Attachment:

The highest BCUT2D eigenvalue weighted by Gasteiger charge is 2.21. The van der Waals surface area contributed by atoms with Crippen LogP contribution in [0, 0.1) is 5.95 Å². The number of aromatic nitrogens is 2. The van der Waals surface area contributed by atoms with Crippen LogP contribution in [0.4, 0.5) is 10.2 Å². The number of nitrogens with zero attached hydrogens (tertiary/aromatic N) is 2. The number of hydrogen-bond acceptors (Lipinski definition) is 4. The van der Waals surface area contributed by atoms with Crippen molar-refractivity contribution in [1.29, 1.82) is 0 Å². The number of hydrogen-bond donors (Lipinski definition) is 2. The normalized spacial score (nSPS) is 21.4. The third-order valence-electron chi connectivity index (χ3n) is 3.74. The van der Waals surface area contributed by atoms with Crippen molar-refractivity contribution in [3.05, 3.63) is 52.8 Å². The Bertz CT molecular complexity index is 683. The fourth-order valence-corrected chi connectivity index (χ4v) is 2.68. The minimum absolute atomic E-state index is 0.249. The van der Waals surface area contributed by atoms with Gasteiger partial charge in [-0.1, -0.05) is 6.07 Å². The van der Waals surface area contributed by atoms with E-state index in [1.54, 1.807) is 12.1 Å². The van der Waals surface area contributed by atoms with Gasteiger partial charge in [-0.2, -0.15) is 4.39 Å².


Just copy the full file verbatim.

The highest BCUT2D eigenvalue weighted by Gasteiger charge is 2.21. The van der Waals surface area contributed by atoms with Crippen LogP contribution in [0, 0.1) is 5.95 Å². The number of aromatic nitrogens is 2. The van der Waals surface area contributed by atoms with Crippen LogP contribution in [0.4, 0.5) is 10.2 Å². The number of nitrogens with zero attached hydrogens (tertiary/aromatic N) is 2. The number of hydrogen-bond acceptors (Lipinski definition) is 4. The van der Waals surface area contributed by atoms with Crippen molar-refractivity contribution in [1.29, 1.82) is 0 Å². The number of hydrogen-bond donors (Lipinski definition) is 2. The normalized spacial score (nSPS) is 21.4. The third-order valence-electron chi connectivity index (χ3n) is 3.74. The van der Waals surface area contributed by atoms with Crippen molar-refractivity contribution in [3.05, 3.63) is 52.8 Å². The Bertz CT molecular complexity index is 683. The fourth-order valence-corrected chi connectivity index (χ4v) is 2.68. The minimum absolute atomic E-state index is 0.249. The van der Waals surface area contributed by atoms with Gasteiger partial charge in [-0.1, -0.05) is 6.07 Å². The van der Waals surface area contributed by atoms with E-state index in [1.54, 1.807) is 12.1 Å². The van der Waals surface area contributed by atoms with Gasteiger partial charge in [-0.2, -0.15) is 4.39 Å².